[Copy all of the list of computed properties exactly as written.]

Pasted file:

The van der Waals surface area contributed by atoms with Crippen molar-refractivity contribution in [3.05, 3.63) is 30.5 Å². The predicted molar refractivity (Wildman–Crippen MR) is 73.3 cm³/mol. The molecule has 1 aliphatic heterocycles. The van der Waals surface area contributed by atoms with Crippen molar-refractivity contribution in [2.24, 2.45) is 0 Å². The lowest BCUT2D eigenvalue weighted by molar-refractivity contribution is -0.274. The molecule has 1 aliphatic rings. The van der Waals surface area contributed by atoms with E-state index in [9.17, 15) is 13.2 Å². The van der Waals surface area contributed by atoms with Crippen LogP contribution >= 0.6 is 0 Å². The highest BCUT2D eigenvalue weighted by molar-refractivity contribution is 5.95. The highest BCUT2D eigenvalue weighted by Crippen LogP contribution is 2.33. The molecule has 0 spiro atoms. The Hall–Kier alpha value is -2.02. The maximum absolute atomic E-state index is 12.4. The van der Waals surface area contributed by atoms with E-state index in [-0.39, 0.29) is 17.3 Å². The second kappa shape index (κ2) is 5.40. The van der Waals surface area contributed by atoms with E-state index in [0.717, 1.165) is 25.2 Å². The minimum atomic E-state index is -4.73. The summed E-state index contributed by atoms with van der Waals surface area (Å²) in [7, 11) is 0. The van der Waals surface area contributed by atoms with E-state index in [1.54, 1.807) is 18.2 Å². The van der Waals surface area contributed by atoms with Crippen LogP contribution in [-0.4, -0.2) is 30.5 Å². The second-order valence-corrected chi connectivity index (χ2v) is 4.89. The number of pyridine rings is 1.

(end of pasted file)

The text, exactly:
The van der Waals surface area contributed by atoms with Crippen molar-refractivity contribution in [3.05, 3.63) is 30.5 Å². The predicted molar refractivity (Wildman–Crippen MR) is 73.3 cm³/mol. The molecule has 1 aliphatic heterocycles. The van der Waals surface area contributed by atoms with Crippen molar-refractivity contribution in [2.24, 2.45) is 0 Å². The lowest BCUT2D eigenvalue weighted by molar-refractivity contribution is -0.274. The molecule has 1 aliphatic rings. The van der Waals surface area contributed by atoms with E-state index in [9.17, 15) is 13.2 Å². The van der Waals surface area contributed by atoms with Crippen LogP contribution >= 0.6 is 0 Å². The highest BCUT2D eigenvalue weighted by molar-refractivity contribution is 5.95. The highest BCUT2D eigenvalue weighted by Crippen LogP contribution is 2.33. The molecule has 0 spiro atoms. The Hall–Kier alpha value is -2.02. The maximum absolute atomic E-state index is 12.4. The van der Waals surface area contributed by atoms with E-state index in [-0.39, 0.29) is 17.3 Å². The second kappa shape index (κ2) is 5.40. The van der Waals surface area contributed by atoms with E-state index in [0.717, 1.165) is 25.2 Å². The minimum atomic E-state index is -4.73. The summed E-state index contributed by atoms with van der Waals surface area (Å²) in [7, 11) is 0. The van der Waals surface area contributed by atoms with E-state index in [1.54, 1.807) is 18.2 Å². The van der Waals surface area contributed by atoms with Crippen LogP contribution in [-0.4, -0.2) is 30.5 Å². The second-order valence-corrected chi connectivity index (χ2v) is 4.89. The number of pyridine rings is 1.